This hesitation is not necessarily a black and white thing, though. We see both Futurama and modern anime try to blend 2d and 3d art and push the 3d aspects more profoundly, and in almost all cases it ends up jarring and unbalanced. Such was the beauty of Mainframe's productions - their art production was, as to be expected, mediocre. But it was consistent and didn't try to be something it wasn't. By the end of their production lives, Shadow Raiders and Beast Wars were not entirely terrible. Dated, as is always the case with 3d, but comfortably. Rather, they didn't try to be something they weren't - like Team Fortress and its myriad of "style" copycats - and cement themselves in an embarassing time capsule. To me, it seemed that Mainframe knew and accepted the limits of 3d and, rather than modern developers, didn't try to hide it away with distractions and buzzwords.
To be fair, most anime trying to adopt the 3d-driven scenes and blend them into 2d ones do an extremely poor job of it. Most immediate thing I can recall is ghost in the shell, whose CGI intro doesn't at all resemble the actual production. Gantz uses 3d imaging for some parts and it just looks plain bad. Aldnoah's 3d art still looks very dated by standards set in the playstation 3 era - pure 3d Japanese productions, like the newer Appleseed movie, blow it entirely out of the water, and stylistically the scenes do not blend into the rest of the production. Final Fantasy 15's CGI prequel had impressive assets and choreography but disappointing animation. Blizzard fails to even approach a shadow of the quality their pre-rendered content had twenty years ago even though they've thrown money at third party studios to do all the work for them. Everywhere you look the advantages of technology and platform experience get willfully ignored for the sake of simply doing things cheaper and faster, driving the quality of motion picture down at a rate far exceeding what the advancement of the industry's age should ambiently be pushing.
The net result of the depressing nature of unregulated greed and risk-free metric milking is that, at best, you get an extremely unpredictable market as a consumer.
I was asked by individuals about anime and my opinions on them for quite some time, but I'm hardly experienced enough in the material to consider myself a capable reviewer. Even so, in 2016 I published two short blog posts discussing some of the productions I watched, and in 2018 I've returned to these posts and now present them to you as-is. Take it or leave it, as most of this material, unlike my other reviews, is very subjective and perspective-oriented.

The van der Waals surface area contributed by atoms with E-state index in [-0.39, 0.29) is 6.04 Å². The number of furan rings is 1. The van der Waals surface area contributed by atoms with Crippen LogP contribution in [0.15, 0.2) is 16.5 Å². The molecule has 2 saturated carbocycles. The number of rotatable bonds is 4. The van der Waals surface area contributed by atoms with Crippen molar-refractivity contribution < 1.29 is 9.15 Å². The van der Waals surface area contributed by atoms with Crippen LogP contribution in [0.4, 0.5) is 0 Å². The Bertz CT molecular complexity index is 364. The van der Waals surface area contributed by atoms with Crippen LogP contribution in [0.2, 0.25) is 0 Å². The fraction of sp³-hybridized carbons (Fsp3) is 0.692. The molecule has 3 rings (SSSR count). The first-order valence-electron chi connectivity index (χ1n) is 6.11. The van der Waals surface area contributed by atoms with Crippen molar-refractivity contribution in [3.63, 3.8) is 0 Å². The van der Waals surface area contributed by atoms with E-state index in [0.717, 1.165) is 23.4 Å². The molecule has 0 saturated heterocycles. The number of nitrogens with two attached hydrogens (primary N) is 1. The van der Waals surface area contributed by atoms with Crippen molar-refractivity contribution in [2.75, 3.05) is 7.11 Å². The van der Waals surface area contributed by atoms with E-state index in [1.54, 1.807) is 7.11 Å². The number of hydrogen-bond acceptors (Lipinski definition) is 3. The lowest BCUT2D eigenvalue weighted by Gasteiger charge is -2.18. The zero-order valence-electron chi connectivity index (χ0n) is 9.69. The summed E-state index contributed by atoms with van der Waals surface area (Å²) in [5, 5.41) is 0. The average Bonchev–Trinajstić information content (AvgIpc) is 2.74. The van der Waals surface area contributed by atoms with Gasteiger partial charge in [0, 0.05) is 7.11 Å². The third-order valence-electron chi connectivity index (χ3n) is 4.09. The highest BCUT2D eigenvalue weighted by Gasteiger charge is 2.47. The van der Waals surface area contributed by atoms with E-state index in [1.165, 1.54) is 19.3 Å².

I try to go into this sort of mixed and limited view review process comparing all the sorts of different styles and mindsets against each other as individuals, objectively comparing their benefits and drawbacks, and how it made me feel as a viewer subjectively.
For the sake of brevity I don't really plan to summarize much about what these anime are about unless it fits into my thoughts about them. Also, I do spoilers. So, watch out if you're hoping to avoid them.
Be very careful when watching any media that is translated to your mother language. Many translations, such as those from extremist brainwashing outlets like Crunchyroll, heavily censor or completely change dialogue if it doesn't fit their political narrative, and most translators do an extremely poor job of adhering to the source material to begin with. Discourse with a Japanese native who performed a myriad of English translations enlightened me on the subject and the immensely widespread practice of translations deviating heavily from source material, though we've seen this in the gaming industry with disastrous trainwrecks like FF6 and FF7, the rampant censorship of Earthbound and fiascos like Angry Kirby and Kid Icarus. Do research on any sub groups you follow for your foreign media.
I'll start with the easiest.
To me, Dragonball Z is formulaic in several ways. First of all, it has formulaic direction - constant cuts to filler content to bloat season length. These cuts are irritating and are the single most problematic portion of the production. I haven't looked at the so-called revised version that is or was in production that claims to have cut down a lot of filler content for the production, but I do know a lot of people centralize DBZ on "multi-episode power ups" which is hardly a problem compared to the constant 4-5 minute cuts to side characters doing nothing interesting "just because" during big fights. Cuts away from the action are the #1 most problematic design faults of these kinds of productions.
A pattern that shows up as fast as the Freeza saga is the fight dynamic and how characters are swapped in and out to serve as "displays" for how powerful an antagonist is which forms a stepladder until the saga's completion. Not necessarily a bad design in itself, but the dynamic becomes almost comical right off the bat. The antagonists are universally unintelligent, and the fight choreography is very bland, with the same types of attacks recycled ad infinitum based on an "invisible" battle rating number that doesn't really apply to real-world expression. A one-million battle power Freeza deals significantly less ambient damage than Vegeta or Nappa in the earlier saga with a fraction of the power.